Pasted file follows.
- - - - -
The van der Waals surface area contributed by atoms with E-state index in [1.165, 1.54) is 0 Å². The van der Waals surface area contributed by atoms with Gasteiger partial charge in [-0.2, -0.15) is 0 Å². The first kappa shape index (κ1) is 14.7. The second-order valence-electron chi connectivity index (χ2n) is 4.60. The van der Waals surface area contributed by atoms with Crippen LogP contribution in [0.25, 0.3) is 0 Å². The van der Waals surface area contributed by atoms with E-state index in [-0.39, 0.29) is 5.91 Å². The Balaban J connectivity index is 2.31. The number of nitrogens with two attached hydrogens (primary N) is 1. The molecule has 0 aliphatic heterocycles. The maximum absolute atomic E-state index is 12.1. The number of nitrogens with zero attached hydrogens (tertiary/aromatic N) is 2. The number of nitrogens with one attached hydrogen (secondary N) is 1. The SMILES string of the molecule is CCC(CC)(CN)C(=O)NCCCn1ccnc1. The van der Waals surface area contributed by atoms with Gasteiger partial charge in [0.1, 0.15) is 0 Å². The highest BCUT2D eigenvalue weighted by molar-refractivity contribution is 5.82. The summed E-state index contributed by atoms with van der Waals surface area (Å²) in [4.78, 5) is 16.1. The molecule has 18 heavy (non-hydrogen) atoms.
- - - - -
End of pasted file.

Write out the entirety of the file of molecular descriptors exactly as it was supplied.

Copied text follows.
The van der Waals surface area contributed by atoms with E-state index in [1.165, 1.54) is 0 Å². The van der Waals surface area contributed by atoms with Gasteiger partial charge in [-0.2, -0.15) is 0 Å². The first kappa shape index (κ1) is 14.7. The second-order valence-electron chi connectivity index (χ2n) is 4.60. The van der Waals surface area contributed by atoms with Crippen LogP contribution in [0.25, 0.3) is 0 Å². The van der Waals surface area contributed by atoms with E-state index in [-0.39, 0.29) is 5.91 Å². The Balaban J connectivity index is 2.31. The number of nitrogens with two attached hydrogens (primary N) is 1. The molecule has 0 aliphatic heterocycles. The maximum absolute atomic E-state index is 12.1. The number of nitrogens with zero attached hydrogens (tertiary/aromatic N) is 2. The number of nitrogens with one attached hydrogen (secondary N) is 1. The SMILES string of the molecule is CCC(CC)(CN)C(=O)NCCCn1ccnc1. The van der Waals surface area contributed by atoms with Gasteiger partial charge in [0.1, 0.15) is 0 Å². The highest BCUT2D eigenvalue weighted by molar-refractivity contribution is 5.82. The summed E-state index contributed by atoms with van der Waals surface area (Å²) in [4.78, 5) is 16.1. The molecule has 18 heavy (non-hydrogen) atoms.